A synergy of life sciences ventures within the Purdue Research Park has led to the development of the Allen Chao Center for Industrial Pharmacy, a $5.3 million center within the park that will manufacture "legacy drugs," pharmaceuticals that are in demand but on a lesser scale than well-known, first-choice medications. The center is expected to attract high-tech jobs to the state, both for the Purdue facility and for new companies in the research park that will take advantage of the center's manufacturing capabilities. Purdue industrial pharmacy students will benefit from training on FDA policy within a working manufacturing facility.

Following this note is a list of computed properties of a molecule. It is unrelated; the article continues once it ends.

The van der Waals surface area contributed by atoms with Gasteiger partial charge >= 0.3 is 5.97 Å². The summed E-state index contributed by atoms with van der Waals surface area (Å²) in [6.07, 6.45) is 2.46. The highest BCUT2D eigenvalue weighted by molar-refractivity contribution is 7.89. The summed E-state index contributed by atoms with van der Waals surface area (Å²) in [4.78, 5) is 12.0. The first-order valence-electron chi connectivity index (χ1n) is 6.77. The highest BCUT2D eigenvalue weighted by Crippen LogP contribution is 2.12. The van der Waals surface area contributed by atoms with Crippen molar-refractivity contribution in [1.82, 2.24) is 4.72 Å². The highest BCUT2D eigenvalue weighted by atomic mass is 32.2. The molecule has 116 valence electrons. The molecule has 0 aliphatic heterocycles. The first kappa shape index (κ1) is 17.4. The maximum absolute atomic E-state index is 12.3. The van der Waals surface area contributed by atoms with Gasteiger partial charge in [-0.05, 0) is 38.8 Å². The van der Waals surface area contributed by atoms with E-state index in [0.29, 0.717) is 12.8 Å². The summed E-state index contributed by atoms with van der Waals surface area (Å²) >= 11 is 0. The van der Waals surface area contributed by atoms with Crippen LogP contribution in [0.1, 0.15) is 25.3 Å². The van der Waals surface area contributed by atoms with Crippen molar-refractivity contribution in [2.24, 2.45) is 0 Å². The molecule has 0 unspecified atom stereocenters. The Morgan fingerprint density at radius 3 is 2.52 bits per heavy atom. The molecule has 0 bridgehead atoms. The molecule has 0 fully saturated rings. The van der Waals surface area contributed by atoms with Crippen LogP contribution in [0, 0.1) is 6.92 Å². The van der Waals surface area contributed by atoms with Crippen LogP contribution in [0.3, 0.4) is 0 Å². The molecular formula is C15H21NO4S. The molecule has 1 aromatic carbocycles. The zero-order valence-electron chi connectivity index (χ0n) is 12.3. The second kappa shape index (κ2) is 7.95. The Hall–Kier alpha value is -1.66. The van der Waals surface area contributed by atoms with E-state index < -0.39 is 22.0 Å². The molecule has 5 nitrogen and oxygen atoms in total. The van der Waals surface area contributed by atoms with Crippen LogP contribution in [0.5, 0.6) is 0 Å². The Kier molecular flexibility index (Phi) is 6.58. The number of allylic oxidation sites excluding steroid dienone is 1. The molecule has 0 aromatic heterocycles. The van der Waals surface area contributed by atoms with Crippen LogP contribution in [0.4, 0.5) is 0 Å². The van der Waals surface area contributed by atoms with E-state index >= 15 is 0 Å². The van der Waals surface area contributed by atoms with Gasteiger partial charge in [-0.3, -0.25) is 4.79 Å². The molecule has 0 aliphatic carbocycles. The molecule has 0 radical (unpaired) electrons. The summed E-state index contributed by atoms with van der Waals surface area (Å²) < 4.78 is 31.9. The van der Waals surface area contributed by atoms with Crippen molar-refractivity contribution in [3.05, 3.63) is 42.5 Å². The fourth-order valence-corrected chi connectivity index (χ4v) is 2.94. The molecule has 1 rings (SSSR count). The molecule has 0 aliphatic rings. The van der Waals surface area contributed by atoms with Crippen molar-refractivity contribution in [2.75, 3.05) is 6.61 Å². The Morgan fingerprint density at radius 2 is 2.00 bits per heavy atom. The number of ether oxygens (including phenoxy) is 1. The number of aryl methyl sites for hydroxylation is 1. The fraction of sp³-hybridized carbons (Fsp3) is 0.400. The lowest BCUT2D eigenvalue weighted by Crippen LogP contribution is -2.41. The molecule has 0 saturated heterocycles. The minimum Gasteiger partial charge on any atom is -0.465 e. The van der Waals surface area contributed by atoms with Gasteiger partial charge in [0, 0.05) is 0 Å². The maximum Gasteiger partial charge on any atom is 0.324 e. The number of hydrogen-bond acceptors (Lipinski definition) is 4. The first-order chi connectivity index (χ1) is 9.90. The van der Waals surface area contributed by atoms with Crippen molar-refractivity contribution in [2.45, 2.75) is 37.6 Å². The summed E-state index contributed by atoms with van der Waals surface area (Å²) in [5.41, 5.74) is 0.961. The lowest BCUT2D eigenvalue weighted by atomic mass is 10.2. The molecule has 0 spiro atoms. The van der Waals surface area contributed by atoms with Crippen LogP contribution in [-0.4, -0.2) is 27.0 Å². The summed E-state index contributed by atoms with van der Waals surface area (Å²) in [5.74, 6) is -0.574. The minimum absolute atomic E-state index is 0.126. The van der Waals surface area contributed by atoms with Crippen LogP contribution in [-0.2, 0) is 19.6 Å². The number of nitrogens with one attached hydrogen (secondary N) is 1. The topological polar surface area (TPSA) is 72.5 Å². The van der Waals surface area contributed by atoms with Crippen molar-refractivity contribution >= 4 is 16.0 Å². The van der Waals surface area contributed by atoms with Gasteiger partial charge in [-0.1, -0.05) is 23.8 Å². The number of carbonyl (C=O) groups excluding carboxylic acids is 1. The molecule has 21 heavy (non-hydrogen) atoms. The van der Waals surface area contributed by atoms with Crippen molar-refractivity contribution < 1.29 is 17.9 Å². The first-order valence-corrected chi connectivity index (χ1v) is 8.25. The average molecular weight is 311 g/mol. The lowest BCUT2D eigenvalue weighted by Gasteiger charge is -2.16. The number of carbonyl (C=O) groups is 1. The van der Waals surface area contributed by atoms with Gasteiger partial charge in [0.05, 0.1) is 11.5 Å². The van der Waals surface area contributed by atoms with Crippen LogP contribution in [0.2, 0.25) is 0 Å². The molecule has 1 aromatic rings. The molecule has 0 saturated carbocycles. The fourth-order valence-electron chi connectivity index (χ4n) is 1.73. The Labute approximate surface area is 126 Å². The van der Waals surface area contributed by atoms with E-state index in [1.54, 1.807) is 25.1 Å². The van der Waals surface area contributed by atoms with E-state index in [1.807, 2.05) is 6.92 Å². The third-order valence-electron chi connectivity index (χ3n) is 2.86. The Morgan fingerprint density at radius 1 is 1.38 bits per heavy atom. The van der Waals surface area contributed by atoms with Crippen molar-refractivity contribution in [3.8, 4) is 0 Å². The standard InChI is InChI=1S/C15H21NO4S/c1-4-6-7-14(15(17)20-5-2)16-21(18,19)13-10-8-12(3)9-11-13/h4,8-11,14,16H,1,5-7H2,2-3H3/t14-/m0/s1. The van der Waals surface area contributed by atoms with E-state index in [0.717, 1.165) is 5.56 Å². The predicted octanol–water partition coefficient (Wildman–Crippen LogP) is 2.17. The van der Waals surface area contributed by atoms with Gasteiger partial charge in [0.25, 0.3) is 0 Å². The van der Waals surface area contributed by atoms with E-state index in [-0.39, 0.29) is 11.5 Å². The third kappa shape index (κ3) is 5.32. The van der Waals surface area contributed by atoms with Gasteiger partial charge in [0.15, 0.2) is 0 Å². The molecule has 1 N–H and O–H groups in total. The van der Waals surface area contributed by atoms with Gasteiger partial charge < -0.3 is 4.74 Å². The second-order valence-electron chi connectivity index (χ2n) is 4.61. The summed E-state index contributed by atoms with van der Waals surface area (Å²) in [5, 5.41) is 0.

In 2003, Purdue Research Park was designated as the state's first Certified Technology Park by the Indiana Department of Commerce (IDOC). Shortly thereafter, the IDOC's first regional office was established at the park to assist high-tech ventures as they look for state funding, including tax incentives and Indiana 21st Century Fund grants.

The Purdue Research Park is home to 104 companies that employ more than 2,200 people.

Source: Purdue University